Democrats for 2020

A Full List of Candidates Seeking the Nomination

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The 2020 presidential election is already shaping up to be a competitive and intense race. With a staunchly Republican executive branch and a newly Democratic legislative branch, the United States government and the American people are both deeply divided in an ideological and political sense. As a result, the race for the presidency is beginning to heat up between both sides, and there are already many politicians who have officially announced their candidacy to become the Democratic nominee for this position.

 

Cory Booker, the senator for New Jersey and former mayor of Newark, announced his bid for president in early February.  The 49-year-old plans to focus his campaign around a message of love, unity, and bipartisanship. As one of the two African Americans already in the race, Booker plans to build his base around African American support.

 

Julian Castro, announced his bid for the Democratic nomination for the presidency on January 12, 2019. He served as mayor of his hometown San Antonio, Texas, from 2009 until 2014, when he was called on by President Barack Obama to become the sixteenth United States Secretary of Housing and Urban Development. In his announcement, Castro emphasized his support of Medicare for All, universal pre-kindergarten education for Americans, and a pathway to citizenship for undocumented immigrants coupled with comprehensive immigration reform. Castro has also gone on record to support a “balanced budget” for the nation’s economy, the Affordable Care Act, the Paris Climate Accord, the right to an abortion, and the rights of the LGBT community. The first Texan to enter the race, Castro will have to contend with fellow longhorn and popular choice Beto O’Rourke within his home state for the nomination.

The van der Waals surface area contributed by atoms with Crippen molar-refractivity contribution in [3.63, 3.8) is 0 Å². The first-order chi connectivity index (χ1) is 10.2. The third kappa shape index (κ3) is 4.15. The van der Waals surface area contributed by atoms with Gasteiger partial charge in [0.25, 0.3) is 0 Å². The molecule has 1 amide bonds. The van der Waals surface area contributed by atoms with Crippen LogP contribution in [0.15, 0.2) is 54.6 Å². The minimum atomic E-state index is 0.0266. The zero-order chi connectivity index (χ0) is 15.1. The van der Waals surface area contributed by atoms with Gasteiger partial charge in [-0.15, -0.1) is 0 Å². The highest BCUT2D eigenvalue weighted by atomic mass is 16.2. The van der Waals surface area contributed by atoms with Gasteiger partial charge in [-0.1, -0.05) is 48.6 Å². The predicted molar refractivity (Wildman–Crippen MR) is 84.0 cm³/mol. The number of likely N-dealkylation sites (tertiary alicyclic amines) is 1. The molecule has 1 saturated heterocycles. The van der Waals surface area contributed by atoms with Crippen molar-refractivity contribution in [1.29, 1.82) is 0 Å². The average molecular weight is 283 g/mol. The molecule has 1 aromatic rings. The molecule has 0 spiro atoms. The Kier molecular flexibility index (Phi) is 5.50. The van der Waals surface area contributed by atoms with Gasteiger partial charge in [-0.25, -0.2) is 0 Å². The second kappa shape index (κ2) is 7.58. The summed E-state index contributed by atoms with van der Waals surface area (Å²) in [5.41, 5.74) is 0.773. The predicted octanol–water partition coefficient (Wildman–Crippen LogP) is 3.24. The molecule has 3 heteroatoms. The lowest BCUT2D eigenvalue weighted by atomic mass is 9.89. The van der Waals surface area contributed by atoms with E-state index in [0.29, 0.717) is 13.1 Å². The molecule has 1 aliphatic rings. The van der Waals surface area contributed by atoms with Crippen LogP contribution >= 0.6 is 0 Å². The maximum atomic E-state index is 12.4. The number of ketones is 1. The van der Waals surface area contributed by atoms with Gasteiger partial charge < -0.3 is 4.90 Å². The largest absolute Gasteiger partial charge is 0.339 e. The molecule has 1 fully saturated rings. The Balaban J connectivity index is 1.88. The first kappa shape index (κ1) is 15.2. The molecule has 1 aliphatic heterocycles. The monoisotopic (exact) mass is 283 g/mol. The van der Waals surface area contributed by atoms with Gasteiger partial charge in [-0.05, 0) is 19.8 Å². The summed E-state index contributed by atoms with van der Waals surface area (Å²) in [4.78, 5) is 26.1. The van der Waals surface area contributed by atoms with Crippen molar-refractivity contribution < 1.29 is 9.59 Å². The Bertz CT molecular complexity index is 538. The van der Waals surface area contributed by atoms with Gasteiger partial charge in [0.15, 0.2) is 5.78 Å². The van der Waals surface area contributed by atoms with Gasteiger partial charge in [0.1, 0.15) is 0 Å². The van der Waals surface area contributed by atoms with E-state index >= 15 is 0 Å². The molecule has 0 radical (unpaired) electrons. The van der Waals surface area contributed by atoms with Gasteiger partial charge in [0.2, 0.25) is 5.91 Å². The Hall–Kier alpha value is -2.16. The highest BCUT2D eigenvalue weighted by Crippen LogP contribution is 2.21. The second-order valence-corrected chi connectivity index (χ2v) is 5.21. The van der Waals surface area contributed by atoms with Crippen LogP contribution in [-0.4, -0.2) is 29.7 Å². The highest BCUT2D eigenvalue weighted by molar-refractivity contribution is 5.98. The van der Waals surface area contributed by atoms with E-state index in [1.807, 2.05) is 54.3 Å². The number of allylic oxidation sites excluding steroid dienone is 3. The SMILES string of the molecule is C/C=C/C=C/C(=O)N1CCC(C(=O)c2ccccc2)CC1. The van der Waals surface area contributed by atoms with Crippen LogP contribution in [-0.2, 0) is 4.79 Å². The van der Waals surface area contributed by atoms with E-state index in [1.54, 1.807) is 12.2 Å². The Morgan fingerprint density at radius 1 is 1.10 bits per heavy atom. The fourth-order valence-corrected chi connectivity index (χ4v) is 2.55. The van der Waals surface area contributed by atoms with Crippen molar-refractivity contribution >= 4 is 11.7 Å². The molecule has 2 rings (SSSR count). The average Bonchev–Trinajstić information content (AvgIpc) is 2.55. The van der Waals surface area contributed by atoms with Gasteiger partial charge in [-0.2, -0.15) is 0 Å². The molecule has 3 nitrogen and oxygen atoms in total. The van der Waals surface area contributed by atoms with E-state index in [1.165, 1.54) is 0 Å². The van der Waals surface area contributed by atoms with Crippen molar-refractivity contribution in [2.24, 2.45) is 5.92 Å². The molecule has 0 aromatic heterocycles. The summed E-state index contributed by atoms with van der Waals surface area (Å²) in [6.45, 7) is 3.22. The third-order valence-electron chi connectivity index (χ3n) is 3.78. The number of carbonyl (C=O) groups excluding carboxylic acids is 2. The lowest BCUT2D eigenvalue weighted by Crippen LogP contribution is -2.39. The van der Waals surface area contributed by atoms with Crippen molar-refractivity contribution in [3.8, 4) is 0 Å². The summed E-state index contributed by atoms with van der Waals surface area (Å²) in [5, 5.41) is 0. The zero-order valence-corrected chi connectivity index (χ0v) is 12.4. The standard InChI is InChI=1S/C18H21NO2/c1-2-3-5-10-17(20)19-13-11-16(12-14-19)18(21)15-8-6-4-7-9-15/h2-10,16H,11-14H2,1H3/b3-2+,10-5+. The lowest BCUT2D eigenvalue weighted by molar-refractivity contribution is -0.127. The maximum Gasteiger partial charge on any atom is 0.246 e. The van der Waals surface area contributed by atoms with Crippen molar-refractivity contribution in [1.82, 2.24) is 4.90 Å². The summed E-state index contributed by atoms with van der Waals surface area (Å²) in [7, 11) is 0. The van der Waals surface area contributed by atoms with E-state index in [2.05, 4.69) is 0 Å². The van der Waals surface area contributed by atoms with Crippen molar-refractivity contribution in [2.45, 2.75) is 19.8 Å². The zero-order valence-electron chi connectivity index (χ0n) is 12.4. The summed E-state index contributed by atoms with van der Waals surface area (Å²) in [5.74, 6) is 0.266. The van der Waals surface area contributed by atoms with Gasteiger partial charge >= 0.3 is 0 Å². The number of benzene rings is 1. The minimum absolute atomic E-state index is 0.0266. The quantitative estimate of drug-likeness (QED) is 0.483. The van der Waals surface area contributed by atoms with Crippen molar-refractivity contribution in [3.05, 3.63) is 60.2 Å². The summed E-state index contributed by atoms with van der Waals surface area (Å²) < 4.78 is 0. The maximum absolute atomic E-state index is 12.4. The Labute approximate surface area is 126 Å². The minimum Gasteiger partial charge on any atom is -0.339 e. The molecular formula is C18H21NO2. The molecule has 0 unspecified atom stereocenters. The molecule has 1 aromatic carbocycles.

John Delaney, the first Democrat to announce their pursuit of the party’s nomination for the presidency, declared he would run on July 28, 2017. He served as the United States Representative for Maryland’s 6th congressional district from 2013 to 2019. A former business owner, Delaney started two businesses that are now traded publicly on the New York stock market. He supports legislation ensuring equality and has been described as a candidate whose ideology cannot be easily described, but leans in the moderate direction.

 

Tulsi Gabbard, announced on January 11, 2019, her plans to seek the Democratic nomination for the presidency. She is a veteran, having served in the Hawaii Army National Guard in Iraq from 2004 to 2005 and being deployed to Kuwait from 2008 to 2009. Gabbard previously served in the Hawaii House of Representatives from 2002 to 2004, and after her deployment, was Vice Chair of the Democratic National Committee until February 28, 2016. She supports abortion rights and Medicare for All and condemns U.S. intervention in Iraq, Libya, and Syria. However, while Gabbard has recently shown support for same-sex marriage and LGBT rights, her previous record of voting and lobbying against such interests has attracted some controversy to her campaign.